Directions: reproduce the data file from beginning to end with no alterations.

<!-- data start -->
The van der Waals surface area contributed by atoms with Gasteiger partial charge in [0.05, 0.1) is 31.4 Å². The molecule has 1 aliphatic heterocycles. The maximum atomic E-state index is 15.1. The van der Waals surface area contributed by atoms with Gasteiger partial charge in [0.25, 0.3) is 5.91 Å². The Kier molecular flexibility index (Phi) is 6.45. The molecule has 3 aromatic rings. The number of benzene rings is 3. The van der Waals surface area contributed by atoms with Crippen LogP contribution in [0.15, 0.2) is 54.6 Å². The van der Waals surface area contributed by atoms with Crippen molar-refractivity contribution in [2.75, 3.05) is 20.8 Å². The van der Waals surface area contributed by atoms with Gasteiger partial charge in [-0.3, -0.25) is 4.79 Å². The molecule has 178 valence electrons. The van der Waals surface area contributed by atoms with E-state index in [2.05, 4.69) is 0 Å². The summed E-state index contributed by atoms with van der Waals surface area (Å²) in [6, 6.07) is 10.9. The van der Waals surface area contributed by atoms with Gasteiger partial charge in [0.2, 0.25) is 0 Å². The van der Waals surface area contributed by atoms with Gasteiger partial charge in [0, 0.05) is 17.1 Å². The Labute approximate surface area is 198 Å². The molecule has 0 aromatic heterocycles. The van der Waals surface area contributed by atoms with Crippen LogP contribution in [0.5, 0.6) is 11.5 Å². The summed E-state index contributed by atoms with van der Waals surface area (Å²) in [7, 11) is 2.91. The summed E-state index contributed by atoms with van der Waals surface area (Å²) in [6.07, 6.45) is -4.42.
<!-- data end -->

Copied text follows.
The van der Waals surface area contributed by atoms with Gasteiger partial charge in [0.05, 0.1) is 31.4 Å². The molecule has 1 aliphatic heterocycles. The maximum atomic E-state index is 15.1. The van der Waals surface area contributed by atoms with Gasteiger partial charge in [0.25, 0.3) is 5.91 Å². The Kier molecular flexibility index (Phi) is 6.45. The molecule has 3 aromatic rings. The number of benzene rings is 3. The van der Waals surface area contributed by atoms with Crippen LogP contribution in [0.15, 0.2) is 54.6 Å². The van der Waals surface area contributed by atoms with Crippen molar-refractivity contribution in [2.75, 3.05) is 20.8 Å². The van der Waals surface area contributed by atoms with Gasteiger partial charge in [-0.3, -0.25) is 4.79 Å². The molecule has 178 valence electrons. The van der Waals surface area contributed by atoms with E-state index in [2.05, 4.69) is 0 Å². The summed E-state index contributed by atoms with van der Waals surface area (Å²) in [6, 6.07) is 10.9. The van der Waals surface area contributed by atoms with Gasteiger partial charge in [0.2, 0.25) is 0 Å². The van der Waals surface area contributed by atoms with Gasteiger partial charge in [0, 0.05) is 17.1 Å². The Labute approximate surface area is 198 Å². The molecule has 0 aromatic heterocycles. The van der Waals surface area contributed by atoms with Crippen LogP contribution in [0.5, 0.6) is 11.5 Å². The summed E-state index contributed by atoms with van der Waals surface area (Å²) in [7, 11) is 2.91. The summed E-state index contributed by atoms with van der Waals surface area (Å²) in [6.07, 6.45) is -4.42.